reply to post by John_Rodger_Cornman
It would depend on where your market is, and what you hope to make.
Now, personally I would do things in this order, to get the funding out:
1. Register a trademark, or my product.
2. Make sure that I'm not using any third party tools (such as DLLs to create emails and word documents).
3. Create my own website for said product (or products).
4. Start signing up for software conventions or fairs, to promote. I'd also sign up with a company like Google for ad generation.
5. Create a trial version (30 day or limited preview). This way, they can test drive the app, and I can get feedback on how well the app functions.
6. Create a release schedule - For example, I doubt you want to be supporting multiple versions of the same product. What I would advise is that to
start, make sure that you only support two versions at a time, and charge a yearly fee to begin with - after that year, offer a renewal fee that is
less than a "new user" fee.
Why a year? Look at what the major software companies are doing: For example, most of your Anti-virus companies (Kaspersky, AVG, etc...), are starting
to go by the year instead of a one time only price. Even Microsoft and Adobe are following this concept, as it helps to maintain support and finances
(plus, it allows you to update their software easier).
7. Listen to what the user's don't like. For example, look at Facebook - not only did I (and many, many more people) not like the fact that they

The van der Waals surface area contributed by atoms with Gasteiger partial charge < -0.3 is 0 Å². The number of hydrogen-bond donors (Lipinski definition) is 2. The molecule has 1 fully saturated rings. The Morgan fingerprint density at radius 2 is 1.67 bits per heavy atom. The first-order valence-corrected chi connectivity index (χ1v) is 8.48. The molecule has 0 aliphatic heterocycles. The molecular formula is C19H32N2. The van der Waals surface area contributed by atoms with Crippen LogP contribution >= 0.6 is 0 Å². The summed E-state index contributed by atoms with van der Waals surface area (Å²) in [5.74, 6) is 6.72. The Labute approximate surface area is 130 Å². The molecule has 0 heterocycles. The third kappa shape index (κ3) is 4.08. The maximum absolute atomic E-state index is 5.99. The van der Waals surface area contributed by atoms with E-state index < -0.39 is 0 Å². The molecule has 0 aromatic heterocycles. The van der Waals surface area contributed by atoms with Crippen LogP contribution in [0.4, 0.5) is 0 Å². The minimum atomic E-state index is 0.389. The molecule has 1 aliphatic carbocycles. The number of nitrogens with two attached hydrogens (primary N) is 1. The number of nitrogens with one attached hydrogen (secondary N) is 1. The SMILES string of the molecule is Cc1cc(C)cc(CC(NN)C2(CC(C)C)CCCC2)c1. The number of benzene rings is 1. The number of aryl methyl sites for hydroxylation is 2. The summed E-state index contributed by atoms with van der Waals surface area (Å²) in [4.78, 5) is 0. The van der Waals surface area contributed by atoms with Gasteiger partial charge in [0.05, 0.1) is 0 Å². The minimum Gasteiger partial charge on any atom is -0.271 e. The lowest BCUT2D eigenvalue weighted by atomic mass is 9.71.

dumbed down the privacy settings, but they, as a company, didn't care. I'd make sure you listen, and plan on putting in those features in a future
release. A Happy Sheeple is a Happy Spender
8. Assuming that app gets popular enough, keep an ear open for offers, or take on employees. This is where you get rewarded for all of your hard work
- at some point, someone may offer to buy you out of your app. If you want a living example of this, take a read on Sysinternals. Basically, these
guys delved so far into the Microsoft OS that Microsoft actually paid them to join up. Now, although the tools they created are free for everyone's
use, they still got paid rather nicely for them...Not bad, when you're a developer
Now if only I'd get paid to develop Microsoft SQL Server Add-ins (of which, only a handful of companies are able to do; I did it in one week, on 2008
R2, which supposedly only three of those companies had the no-how - I did it in a week, imo).
9. Assuming I found a pirated version of my software, I'd hire someone to place a killswitch virus into a copy of my product, and then release it
into the wild - nothing says "fun" like injecting your own software with a virus to prevent theft.
NOTE: To the NSA, or major companies reading #9 - please don't start getting any ideas, as I want to be the first that sends out tainted copies of my
PS: As far as keeping track of versions, you might want to consider creating license files (*.lic) to register the product. Many of the "professional
tools" like Aspose or Telerik already do this, and it's gaining popularity.